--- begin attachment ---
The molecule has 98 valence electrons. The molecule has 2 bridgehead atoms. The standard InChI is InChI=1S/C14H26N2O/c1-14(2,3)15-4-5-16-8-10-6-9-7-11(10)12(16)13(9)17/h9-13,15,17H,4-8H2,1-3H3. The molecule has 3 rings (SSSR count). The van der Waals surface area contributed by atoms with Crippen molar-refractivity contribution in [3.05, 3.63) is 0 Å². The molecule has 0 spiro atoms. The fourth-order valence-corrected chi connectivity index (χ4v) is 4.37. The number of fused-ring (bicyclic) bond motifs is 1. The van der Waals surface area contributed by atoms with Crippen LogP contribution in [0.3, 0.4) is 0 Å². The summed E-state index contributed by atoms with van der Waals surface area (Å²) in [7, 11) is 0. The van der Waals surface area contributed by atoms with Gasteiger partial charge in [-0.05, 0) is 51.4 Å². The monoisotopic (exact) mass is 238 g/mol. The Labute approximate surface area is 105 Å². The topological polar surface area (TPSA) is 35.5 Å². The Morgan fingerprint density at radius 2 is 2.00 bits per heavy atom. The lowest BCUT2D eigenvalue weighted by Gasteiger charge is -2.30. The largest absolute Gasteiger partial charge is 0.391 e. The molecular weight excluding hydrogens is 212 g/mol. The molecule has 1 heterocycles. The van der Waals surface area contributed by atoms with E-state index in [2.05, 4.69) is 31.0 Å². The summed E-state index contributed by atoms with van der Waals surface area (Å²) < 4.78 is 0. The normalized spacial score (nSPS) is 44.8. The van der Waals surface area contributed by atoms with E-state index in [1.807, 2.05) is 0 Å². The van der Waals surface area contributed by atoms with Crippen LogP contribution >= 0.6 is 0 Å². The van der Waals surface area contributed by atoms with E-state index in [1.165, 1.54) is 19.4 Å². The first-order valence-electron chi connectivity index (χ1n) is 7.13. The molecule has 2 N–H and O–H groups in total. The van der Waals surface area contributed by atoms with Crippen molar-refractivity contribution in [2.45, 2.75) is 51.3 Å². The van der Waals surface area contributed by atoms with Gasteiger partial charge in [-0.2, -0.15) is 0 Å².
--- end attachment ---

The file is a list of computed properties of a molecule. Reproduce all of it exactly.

The molecule has 98 valence electrons. The molecule has 2 bridgehead atoms. The standard InChI is InChI=1S/C14H26N2O/c1-14(2,3)15-4-5-16-8-10-6-9-7-11(10)12(16)13(9)17/h9-13,15,17H,4-8H2,1-3H3. The molecule has 3 rings (SSSR count). The van der Waals surface area contributed by atoms with Crippen molar-refractivity contribution in [3.05, 3.63) is 0 Å². The molecule has 0 spiro atoms. The fourth-order valence-corrected chi connectivity index (χ4v) is 4.37. The number of fused-ring (bicyclic) bond motifs is 1. The van der Waals surface area contributed by atoms with Crippen LogP contribution in [0.3, 0.4) is 0 Å². The summed E-state index contributed by atoms with van der Waals surface area (Å²) in [7, 11) is 0. The van der Waals surface area contributed by atoms with Gasteiger partial charge in [-0.05, 0) is 51.4 Å². The monoisotopic (exact) mass is 238 g/mol. The Labute approximate surface area is 105 Å². The topological polar surface area (TPSA) is 35.5 Å². The Morgan fingerprint density at radius 2 is 2.00 bits per heavy atom. The lowest BCUT2D eigenvalue weighted by Gasteiger charge is -2.30. The largest absolute Gasteiger partial charge is 0.391 e. The molecular weight excluding hydrogens is 212 g/mol. The molecule has 1 heterocycles. The van der Waals surface area contributed by atoms with E-state index in [2.05, 4.69) is 31.0 Å². The summed E-state index contributed by atoms with van der Waals surface area (Å²) < 4.78 is 0. The normalized spacial score (nSPS) is 44.8. The van der Waals surface area contributed by atoms with E-state index in [1.807, 2.05) is 0 Å². The van der Waals surface area contributed by atoms with Crippen LogP contribution >= 0.6 is 0 Å². The van der Waals surface area contributed by atoms with E-state index in [1.165, 1.54) is 19.4 Å². The first-order valence-electron chi connectivity index (χ1n) is 7.13. The molecule has 2 N–H and O–H groups in total. The van der Waals surface area contributed by atoms with Crippen molar-refractivity contribution in [2.45, 2.75) is 51.3 Å². The van der Waals surface area contributed by atoms with Gasteiger partial charge in [-0.2, -0.15) is 0 Å².